AN: Okay, just so you know, the name of the band Dean's trying to remember is Safetysuit. I made Dean mess it up because my hubby - who is also a classic rock/Johnny Cash freak and acts a lot like Dean sometimes- messes it up on purpose because he doesn't like them, and he knows I love them. He's not really doing it to be mean. He thinks it's cute when I get all "It's SafetySUIT, babe!"

Brother's Keeper

by scarlet79

"Letting It Out"

Sam's music was driving Dean crazy.

All that happy, sappy forever-love type crap – it was so overused. Trite, Sam would say, just before turning up his stupid Lifevest or Safetyshirt or whatever the hell this band was called. Metallica, Black Sabbath, heck even – occasionally – Bon Jovi; all those were bands Dean could listen to for hours on end. They had good road-trip songs, music that got your feet tappin', your head bangin'.

Not this pop music. It made him want to grab the plastic spoon in the ashtray and dig his eyes out with it.

And yet, here he was, driving down the longest godforsaken road in Pennsylvania, or maybe Virginia by now, with some song about "letting go" blaring from the speakers. Dean wanted to ignore it, but the chorus was literally making his teeth clench so hard his jaw hurt. He moved his hand to turn the radio down, but then glanced at Sam and changed his mind.

The look on his brother's face – the one he'd been wearing since they left New York – was the very reason he was allowing this "music" in his car in the first place. Sam's eyes held a sort of shocked sadness, his lower lip trembled with the effort of trying to hold his emotions in check. His long fingers doodled aimlessly on the foggy window, and Dean grimaced as he silently sighed that those would be there all winter, and endless reminder of this very day.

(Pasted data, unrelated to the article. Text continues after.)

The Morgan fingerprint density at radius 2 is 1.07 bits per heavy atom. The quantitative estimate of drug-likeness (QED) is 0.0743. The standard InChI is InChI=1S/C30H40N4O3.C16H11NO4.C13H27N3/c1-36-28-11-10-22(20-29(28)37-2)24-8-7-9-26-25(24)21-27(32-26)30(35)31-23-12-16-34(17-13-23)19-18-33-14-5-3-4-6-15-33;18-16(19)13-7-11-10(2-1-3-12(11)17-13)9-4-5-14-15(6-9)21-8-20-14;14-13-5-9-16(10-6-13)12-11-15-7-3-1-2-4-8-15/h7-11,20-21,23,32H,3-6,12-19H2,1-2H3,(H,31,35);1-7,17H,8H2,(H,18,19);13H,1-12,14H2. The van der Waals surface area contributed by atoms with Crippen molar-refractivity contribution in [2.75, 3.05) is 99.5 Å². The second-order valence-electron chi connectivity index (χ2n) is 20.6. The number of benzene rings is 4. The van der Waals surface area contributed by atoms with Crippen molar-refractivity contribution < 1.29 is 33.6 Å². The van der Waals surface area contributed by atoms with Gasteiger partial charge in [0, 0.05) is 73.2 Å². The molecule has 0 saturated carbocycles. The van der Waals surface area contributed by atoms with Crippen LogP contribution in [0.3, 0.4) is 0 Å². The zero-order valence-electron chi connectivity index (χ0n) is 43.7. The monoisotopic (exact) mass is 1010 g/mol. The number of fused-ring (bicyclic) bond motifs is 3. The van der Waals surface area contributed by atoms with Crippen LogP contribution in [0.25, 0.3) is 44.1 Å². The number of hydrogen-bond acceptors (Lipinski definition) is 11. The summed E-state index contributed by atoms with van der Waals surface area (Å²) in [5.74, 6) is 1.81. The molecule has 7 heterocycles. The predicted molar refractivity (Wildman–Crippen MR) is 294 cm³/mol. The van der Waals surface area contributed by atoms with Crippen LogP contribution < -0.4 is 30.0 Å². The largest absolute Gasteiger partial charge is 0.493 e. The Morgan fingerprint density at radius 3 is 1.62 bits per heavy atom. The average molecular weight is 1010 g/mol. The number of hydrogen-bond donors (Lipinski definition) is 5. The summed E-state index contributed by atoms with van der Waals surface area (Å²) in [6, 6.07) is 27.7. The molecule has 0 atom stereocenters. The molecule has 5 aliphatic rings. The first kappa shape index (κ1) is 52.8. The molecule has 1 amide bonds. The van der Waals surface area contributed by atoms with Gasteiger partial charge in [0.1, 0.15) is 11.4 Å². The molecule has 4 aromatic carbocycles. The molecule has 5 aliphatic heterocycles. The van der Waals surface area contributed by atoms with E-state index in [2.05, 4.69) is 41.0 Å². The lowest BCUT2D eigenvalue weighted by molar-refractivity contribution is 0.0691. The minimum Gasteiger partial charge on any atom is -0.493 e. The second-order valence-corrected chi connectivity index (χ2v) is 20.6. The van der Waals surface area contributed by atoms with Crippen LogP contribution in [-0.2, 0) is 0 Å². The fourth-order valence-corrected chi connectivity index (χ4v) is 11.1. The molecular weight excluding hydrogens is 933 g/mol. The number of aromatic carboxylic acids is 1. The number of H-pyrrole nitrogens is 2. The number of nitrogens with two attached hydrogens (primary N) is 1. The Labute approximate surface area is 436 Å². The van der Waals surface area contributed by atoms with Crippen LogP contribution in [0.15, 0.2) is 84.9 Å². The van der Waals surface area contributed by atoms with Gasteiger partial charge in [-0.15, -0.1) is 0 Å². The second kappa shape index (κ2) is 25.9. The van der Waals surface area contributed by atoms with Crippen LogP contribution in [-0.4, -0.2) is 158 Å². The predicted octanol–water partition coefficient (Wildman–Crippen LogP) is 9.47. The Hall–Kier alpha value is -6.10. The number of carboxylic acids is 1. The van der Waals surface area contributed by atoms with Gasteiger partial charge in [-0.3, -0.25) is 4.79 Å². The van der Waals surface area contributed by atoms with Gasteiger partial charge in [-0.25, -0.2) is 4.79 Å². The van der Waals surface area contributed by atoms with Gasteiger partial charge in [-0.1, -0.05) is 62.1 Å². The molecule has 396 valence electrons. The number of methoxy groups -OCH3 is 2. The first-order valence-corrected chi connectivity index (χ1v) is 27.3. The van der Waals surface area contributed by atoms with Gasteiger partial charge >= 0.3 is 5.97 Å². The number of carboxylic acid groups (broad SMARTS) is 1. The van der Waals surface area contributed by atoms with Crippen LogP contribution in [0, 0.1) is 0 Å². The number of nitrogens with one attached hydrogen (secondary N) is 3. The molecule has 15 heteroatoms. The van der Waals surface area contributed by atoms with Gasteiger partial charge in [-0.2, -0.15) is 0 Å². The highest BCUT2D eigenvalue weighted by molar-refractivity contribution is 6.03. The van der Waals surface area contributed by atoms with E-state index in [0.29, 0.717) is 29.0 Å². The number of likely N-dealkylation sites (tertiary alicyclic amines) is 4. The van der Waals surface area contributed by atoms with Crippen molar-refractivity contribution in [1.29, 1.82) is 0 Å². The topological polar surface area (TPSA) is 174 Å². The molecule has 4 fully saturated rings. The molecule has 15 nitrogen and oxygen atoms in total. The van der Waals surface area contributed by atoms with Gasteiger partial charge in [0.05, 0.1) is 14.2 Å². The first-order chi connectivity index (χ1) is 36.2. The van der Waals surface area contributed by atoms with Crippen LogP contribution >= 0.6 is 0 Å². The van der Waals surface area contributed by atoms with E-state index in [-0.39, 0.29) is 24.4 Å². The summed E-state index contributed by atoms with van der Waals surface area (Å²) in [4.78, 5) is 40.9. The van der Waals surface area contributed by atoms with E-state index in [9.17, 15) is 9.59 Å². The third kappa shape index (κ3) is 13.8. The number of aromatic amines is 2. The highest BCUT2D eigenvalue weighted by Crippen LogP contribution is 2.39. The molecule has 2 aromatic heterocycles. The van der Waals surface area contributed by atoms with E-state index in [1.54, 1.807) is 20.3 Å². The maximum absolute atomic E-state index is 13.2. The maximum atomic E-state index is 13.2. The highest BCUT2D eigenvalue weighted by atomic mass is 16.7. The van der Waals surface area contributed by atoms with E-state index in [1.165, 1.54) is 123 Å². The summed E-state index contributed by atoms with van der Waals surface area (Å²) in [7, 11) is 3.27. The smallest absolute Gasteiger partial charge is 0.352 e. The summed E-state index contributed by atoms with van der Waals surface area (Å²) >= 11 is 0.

Finally, the song ended, and Dean pushed the power button on the stereo. Sam turned to look at him, and he shrugged apologetically, unable to stand any more, at least for now. Sam looked back out the window.

"Listen, Sam," Dean sighed. "What happened back wasn't your fault."

Sam huffed, and his breath fogged the window again, creating a blank slate for more doodles.

"If I'd figured out my vision sooner, we could've saved 'em," he muttered.

"Okay," Dean reluctantly agreed. "But it was different in your vision than in reality. We thought it was the dad's ghost, not the sister's."

Sam shrugged. "So? It obviously doesn't matter now, does it? Three people are still dead, Dean. Doesn't that bother you?"

"'Course it does." Sam muttered something then, and Dean said, "What was that?"

"I said, 'doesn't seem like it'."

The Impala slammed to a stop so quickly that Sam had to brace his hands against the dashboard to keep from being tossed against the windshield. Dean threw the shifter in park, then turned to glare at his brother.

"What do you want me to do, Sam? The parents are dead. The teenaged brother is dead. The girl's grandma – who's the only sane person in that family, I might add – has agreed to raise her. Yes, I'm pissed we couldn't save them all. But we did rescue the girl, and if all we save is one person, well then, we've done our job."

Sam rested his head against the window frame. "You really don't get it."

"Get what, Sam?"

Angry now, the younger Winchester turned his eyes to the elder and shouted, "That girl is another orphan! Like us! Like a dozen other kids we've tried to help. She's gonna grow up without a mom and dad, unable to remember them any other way besides in pictures. Can you remember how that feels, Dean? Because I do, and sometimes it hurts so bad, I just wanna scream and never stop."